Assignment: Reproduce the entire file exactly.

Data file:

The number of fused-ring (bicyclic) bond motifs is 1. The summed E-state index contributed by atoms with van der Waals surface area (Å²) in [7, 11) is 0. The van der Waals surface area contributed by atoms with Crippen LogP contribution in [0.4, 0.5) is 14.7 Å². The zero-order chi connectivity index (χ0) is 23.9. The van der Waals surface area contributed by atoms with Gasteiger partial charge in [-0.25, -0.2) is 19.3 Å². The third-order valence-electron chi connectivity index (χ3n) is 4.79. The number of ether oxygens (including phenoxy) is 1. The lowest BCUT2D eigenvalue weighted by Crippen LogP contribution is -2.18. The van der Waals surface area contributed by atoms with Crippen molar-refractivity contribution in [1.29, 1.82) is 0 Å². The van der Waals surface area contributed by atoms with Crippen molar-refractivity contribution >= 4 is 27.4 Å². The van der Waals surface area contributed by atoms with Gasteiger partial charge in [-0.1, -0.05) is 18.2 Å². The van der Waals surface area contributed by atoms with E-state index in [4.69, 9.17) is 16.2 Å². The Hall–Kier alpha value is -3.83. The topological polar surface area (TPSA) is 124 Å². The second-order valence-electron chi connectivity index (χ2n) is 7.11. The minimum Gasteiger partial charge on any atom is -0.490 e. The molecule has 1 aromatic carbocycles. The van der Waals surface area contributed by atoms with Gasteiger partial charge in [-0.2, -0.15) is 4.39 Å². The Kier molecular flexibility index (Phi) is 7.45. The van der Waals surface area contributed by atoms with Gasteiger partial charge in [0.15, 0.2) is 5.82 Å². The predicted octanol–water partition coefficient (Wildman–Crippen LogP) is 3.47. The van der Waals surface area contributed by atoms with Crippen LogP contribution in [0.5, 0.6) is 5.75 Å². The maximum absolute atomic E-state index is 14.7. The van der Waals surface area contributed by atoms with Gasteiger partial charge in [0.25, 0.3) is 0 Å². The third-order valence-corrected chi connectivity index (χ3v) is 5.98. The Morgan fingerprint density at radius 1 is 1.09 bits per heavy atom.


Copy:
The number of fused-ring (bicyclic) bond motifs is 1. The summed E-state index contributed by atoms with van der Waals surface area (Å²) in [7, 11) is 0. The van der Waals surface area contributed by atoms with Crippen LogP contribution in [0.4, 0.5) is 14.7 Å². The zero-order chi connectivity index (χ0) is 23.9. The van der Waals surface area contributed by atoms with Gasteiger partial charge in [-0.25, -0.2) is 19.3 Å². The third-order valence-electron chi connectivity index (χ3n) is 4.79. The number of ether oxygens (including phenoxy) is 1. The lowest BCUT2D eigenvalue weighted by Crippen LogP contribution is -2.18. The van der Waals surface area contributed by atoms with Crippen molar-refractivity contribution in [1.29, 1.82) is 0 Å². The van der Waals surface area contributed by atoms with Crippen molar-refractivity contribution >= 4 is 27.4 Å². The van der Waals surface area contributed by atoms with Gasteiger partial charge in [-0.1, -0.05) is 18.2 Å². The van der Waals surface area contributed by atoms with E-state index in [4.69, 9.17) is 16.2 Å². The Hall–Kier alpha value is -3.83. The topological polar surface area (TPSA) is 124 Å². The second-order valence-electron chi connectivity index (χ2n) is 7.11. The minimum Gasteiger partial charge on any atom is -0.490 e. The molecule has 1 aromatic carbocycles. The van der Waals surface area contributed by atoms with Gasteiger partial charge in [-0.2, -0.15) is 4.39 Å². The Kier molecular flexibility index (Phi) is 7.45. The van der Waals surface area contributed by atoms with Gasteiger partial charge in [0.15, 0.2) is 5.82 Å². The predicted octanol–water partition coefficient (Wildman–Crippen LogP) is 3.47. The van der Waals surface area contributed by atoms with Crippen LogP contribution in [0.5, 0.6) is 5.75 Å². The maximum absolute atomic E-state index is 14.7. The van der Waals surface area contributed by atoms with Gasteiger partial charge in [0.25, 0.3) is 0 Å². The third-order valence-corrected chi connectivity index (χ3v) is 5.98. The Morgan fingerprint density at radius 1 is 1.09 bits per heavy atom.